Browse Definitions :
Definition

stack

(1) TCP/IP is frequently referred to as a "stack." This refers to the layers (TCP, IP, and sometimes others) through which all data passes at both client and server ends of a data exchange. A clear picture of layers similar to those of TCP/IP is provided in our description of OSI, the reference model of the layers involved in any network communication.

The term "stack" is sometimes used to include utilities that support the layers of TCP/IP. The Netscape Handbook says (and we quote): "To make a successful connection to the Internet, your PC needs application software such as Netscape plus a TCP/IP stack consisting of TCP/IP software, sockets software (Winsock.dynamic link library), and hardware driver software (packet drivers). Several popular TCP/IP stacks are available for Windows, including shareware stacks."

(2) In programming, a stack is a data area or buffer used for storing requests that need to be handled. The IBM Dictionary of Computing says that a stack is always a push-down list, meaning that as new requests come in, they push down the old ones. Another way of looking at a push-down list - or stack - is that the program always takes its next item to handle from the top of the stack. (This is unlike other arrangements such as "FIFO" or "first-in first-out.")

This was last updated in April 2005
SearchCompliance
  • smart contract

    A smart contract is a decentralized application that executes business logic in response to events.

  • compliance risk

    Compliance risk is an organization's potential exposure to legal penalties, financial forfeiture and material loss, resulting ...

  • information governance

    Information governance is a holistic approach to managing corporate information by implementing processes, roles, controls and ...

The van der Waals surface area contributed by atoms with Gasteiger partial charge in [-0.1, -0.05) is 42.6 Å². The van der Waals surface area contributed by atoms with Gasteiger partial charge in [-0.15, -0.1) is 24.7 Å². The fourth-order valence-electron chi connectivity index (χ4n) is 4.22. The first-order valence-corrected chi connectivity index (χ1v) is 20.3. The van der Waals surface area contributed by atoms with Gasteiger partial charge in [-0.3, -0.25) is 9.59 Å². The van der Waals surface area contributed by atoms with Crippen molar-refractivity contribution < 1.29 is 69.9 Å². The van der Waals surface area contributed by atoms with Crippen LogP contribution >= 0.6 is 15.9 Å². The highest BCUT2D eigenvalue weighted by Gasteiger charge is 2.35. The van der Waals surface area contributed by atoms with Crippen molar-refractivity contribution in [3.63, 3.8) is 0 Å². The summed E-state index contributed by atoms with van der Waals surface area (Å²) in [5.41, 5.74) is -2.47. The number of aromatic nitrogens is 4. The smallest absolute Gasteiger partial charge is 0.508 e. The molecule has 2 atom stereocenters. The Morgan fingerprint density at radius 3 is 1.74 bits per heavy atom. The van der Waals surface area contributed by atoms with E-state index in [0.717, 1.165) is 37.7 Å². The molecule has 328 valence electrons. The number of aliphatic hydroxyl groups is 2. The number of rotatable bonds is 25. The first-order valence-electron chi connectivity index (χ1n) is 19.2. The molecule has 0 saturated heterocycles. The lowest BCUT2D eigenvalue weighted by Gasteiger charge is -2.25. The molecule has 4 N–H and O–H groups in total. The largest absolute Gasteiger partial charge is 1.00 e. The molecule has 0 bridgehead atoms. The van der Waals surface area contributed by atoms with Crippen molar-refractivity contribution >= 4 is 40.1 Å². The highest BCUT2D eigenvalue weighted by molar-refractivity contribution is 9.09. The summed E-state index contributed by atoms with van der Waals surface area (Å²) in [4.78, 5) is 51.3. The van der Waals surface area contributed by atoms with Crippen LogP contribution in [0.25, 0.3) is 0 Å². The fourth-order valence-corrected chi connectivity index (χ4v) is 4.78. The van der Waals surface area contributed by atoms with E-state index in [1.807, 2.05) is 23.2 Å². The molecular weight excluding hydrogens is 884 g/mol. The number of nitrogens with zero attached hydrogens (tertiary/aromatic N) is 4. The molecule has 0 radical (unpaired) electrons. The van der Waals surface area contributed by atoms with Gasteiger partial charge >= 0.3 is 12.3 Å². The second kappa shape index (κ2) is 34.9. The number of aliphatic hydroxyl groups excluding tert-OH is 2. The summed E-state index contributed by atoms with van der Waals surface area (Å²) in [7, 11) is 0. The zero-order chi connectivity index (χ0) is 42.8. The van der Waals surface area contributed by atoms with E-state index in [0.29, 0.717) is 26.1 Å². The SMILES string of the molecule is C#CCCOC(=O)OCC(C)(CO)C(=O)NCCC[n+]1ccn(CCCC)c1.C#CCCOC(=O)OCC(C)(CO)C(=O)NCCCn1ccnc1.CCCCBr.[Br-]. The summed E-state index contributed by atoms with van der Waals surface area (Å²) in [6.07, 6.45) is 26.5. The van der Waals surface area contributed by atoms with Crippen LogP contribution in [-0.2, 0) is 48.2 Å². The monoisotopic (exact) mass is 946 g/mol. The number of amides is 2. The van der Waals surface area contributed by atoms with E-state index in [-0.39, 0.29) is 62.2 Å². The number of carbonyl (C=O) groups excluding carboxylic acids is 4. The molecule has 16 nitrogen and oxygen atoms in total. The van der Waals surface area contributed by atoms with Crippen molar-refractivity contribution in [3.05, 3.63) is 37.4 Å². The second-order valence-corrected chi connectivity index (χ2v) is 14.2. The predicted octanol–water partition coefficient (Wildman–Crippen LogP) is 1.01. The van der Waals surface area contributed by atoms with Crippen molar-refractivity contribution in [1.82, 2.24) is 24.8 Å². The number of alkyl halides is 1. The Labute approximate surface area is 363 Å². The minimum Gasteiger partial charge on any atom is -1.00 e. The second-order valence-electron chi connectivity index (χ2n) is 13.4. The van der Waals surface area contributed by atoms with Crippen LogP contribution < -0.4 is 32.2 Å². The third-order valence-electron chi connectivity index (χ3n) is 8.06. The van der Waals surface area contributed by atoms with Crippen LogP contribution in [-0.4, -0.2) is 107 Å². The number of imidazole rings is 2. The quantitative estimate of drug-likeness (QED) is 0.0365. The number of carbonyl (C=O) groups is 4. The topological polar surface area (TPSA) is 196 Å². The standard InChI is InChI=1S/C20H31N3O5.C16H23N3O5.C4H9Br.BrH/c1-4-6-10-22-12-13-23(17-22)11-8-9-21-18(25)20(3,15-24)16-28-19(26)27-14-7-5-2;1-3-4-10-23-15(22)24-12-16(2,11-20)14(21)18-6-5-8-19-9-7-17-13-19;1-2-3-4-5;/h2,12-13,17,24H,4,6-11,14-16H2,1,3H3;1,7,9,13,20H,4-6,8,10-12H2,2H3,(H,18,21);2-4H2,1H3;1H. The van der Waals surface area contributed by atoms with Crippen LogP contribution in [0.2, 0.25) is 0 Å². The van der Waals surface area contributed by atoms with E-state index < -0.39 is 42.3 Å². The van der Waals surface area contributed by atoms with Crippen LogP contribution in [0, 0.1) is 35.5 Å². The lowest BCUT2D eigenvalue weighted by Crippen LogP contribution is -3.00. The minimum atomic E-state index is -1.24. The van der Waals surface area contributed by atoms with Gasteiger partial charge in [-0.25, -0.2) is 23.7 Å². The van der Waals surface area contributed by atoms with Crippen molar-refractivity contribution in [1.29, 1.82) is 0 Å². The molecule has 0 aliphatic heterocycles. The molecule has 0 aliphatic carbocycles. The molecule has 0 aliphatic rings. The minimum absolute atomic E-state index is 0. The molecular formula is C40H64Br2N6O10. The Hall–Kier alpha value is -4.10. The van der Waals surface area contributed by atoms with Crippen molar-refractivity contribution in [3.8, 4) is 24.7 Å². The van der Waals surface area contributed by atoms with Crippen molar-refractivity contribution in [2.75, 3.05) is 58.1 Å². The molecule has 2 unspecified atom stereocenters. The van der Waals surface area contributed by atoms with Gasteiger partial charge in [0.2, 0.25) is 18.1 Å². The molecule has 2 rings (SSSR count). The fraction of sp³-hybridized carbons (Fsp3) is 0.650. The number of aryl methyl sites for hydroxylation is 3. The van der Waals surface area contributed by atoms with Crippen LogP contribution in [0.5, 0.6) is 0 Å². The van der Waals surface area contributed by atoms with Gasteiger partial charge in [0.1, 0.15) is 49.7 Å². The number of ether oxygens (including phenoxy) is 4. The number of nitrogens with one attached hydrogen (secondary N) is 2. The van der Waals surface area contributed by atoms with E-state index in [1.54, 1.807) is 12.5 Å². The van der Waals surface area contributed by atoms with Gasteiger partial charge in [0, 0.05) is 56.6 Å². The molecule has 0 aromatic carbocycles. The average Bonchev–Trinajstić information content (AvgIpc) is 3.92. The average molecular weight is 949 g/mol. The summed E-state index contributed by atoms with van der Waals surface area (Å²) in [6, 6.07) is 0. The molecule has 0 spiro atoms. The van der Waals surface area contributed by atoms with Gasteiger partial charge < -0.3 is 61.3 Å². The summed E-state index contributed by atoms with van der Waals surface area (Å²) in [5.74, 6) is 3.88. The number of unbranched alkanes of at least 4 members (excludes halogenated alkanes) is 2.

SearchSecurity
  • threat modeling

    Threat modeling is a procedure for optimizing application, system or business process security by identifying objectives and ...

  • social engineering

    Social engineering is an attack vector that relies heavily on human interaction and often involves manipulating people into ...

  • distributed denial-of-service (DDoS) attack

    A distributed denial-of-service (DDoS) attack is one in which multiple compromised computer systems attack a target, such as a ...

SearchHealthIT
SearchDisasterRecovery
  • change control

    Change control is a systematic approach to managing all changes made to a product or system.

  • disaster recovery (DR)

    Disaster recovery (DR) is an organization's ability to respond to and recover from an event that affects business operations.

  • risk mitigation

    Risk mitigation is a strategy to prepare for and lessen the effects of threats faced by a business.

SearchStorage
  • storage security

    Storage security is the group of parameters and settings that make storage resources available to authorized users and trusted ...

  • cloud storage

    Cloud storage is a service model in which data is transmitted and stored on remote storage systems, where it is maintained, ...

  • cloud data management

    Cloud data management is a way to manage data across cloud platforms, either with or instead of on-premises storage.

Close